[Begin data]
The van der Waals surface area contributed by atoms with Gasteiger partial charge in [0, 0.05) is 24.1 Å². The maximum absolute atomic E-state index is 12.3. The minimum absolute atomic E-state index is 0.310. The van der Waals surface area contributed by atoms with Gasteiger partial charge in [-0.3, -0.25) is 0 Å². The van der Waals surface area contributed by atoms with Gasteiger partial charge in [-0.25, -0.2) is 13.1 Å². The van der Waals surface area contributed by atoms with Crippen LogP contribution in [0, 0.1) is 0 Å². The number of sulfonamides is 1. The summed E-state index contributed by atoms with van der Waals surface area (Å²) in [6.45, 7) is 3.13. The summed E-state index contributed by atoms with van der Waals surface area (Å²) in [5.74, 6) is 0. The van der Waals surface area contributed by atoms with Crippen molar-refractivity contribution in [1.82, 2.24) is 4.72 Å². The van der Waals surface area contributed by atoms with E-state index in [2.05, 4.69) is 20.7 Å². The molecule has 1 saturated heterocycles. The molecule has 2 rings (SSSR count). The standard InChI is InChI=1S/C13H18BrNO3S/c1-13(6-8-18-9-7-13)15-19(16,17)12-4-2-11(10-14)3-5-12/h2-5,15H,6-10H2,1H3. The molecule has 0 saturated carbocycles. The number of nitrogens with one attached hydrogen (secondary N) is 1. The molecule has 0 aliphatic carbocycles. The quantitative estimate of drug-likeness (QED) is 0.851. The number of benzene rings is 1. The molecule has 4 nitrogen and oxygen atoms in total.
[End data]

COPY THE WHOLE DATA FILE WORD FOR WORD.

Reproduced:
The van der Waals surface area contributed by atoms with Gasteiger partial charge in [0, 0.05) is 24.1 Å². The maximum absolute atomic E-state index is 12.3. The minimum absolute atomic E-state index is 0.310. The van der Waals surface area contributed by atoms with Gasteiger partial charge in [-0.3, -0.25) is 0 Å². The van der Waals surface area contributed by atoms with Gasteiger partial charge in [-0.25, -0.2) is 13.1 Å². The van der Waals surface area contributed by atoms with Crippen LogP contribution in [0, 0.1) is 0 Å². The number of sulfonamides is 1. The summed E-state index contributed by atoms with van der Waals surface area (Å²) in [6.45, 7) is 3.13. The summed E-state index contributed by atoms with van der Waals surface area (Å²) in [5.74, 6) is 0. The van der Waals surface area contributed by atoms with Crippen molar-refractivity contribution in [1.82, 2.24) is 4.72 Å². The van der Waals surface area contributed by atoms with E-state index in [2.05, 4.69) is 20.7 Å². The molecule has 1 saturated heterocycles. The molecule has 2 rings (SSSR count). The standard InChI is InChI=1S/C13H18BrNO3S/c1-13(6-8-18-9-7-13)15-19(16,17)12-4-2-11(10-14)3-5-12/h2-5,15H,6-10H2,1H3. The molecule has 0 saturated carbocycles. The number of nitrogens with one attached hydrogen (secondary N) is 1. The molecule has 0 aliphatic carbocycles. The quantitative estimate of drug-likeness (QED) is 0.851. The number of benzene rings is 1. The molecule has 4 nitrogen and oxygen atoms in total.